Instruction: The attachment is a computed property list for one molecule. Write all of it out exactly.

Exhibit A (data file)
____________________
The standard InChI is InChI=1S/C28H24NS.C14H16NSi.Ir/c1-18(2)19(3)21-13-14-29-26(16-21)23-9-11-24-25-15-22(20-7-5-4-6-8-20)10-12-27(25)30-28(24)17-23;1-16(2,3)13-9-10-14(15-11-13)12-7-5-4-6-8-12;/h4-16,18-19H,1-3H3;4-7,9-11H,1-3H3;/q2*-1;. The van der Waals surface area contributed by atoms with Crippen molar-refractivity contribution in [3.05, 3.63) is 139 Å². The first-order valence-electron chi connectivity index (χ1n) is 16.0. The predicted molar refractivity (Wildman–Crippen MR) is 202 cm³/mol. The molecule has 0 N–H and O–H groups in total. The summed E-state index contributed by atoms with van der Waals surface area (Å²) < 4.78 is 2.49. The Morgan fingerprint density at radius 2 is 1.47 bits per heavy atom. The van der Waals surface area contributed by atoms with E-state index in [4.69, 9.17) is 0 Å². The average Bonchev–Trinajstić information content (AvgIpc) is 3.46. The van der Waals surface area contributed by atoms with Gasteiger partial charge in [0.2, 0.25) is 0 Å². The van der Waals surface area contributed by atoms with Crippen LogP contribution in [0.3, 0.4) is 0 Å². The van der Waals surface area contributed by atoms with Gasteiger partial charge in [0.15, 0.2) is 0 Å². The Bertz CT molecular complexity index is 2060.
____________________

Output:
The standard InChI is InChI=1S/C28H24NS.C14H16NSi.Ir/c1-18(2)19(3)21-13-14-29-26(16-21)23-9-11-24-25-15-22(20-7-5-4-6-8-20)10-12-27(25)30-28(24)17-23;1-16(2,3)13-9-10-14(15-11-13)12-7-5-4-6-8-12;/h4-16,18-19H,1-3H3;4-7,9-11H,1-3H3;/q2*-1;. The van der Waals surface area contributed by atoms with Crippen molar-refractivity contribution in [3.05, 3.63) is 139 Å². The first-order valence-electron chi connectivity index (χ1n) is 16.0. The predicted molar refractivity (Wildman–Crippen MR) is 202 cm³/mol. The molecule has 0 N–H and O–H groups in total. The summed E-state index contributed by atoms with van der Waals surface area (Å²) < 4.78 is 2.49. The Morgan fingerprint density at radius 2 is 1.47 bits per heavy atom. The van der Waals surface area contributed by atoms with E-state index in [4.69, 9.17) is 0 Å². The average Bonchev–Trinajstić information content (AvgIpc) is 3.46. The van der Waals surface area contributed by atoms with Gasteiger partial charge in [0.2, 0.25) is 0 Å². The van der Waals surface area contributed by atoms with Crippen LogP contribution in [0.3, 0.4) is 0 Å². The van der Waals surface area contributed by atoms with Gasteiger partial charge in [0.15, 0.2) is 0 Å². The Bertz CT molecular complexity index is 2060.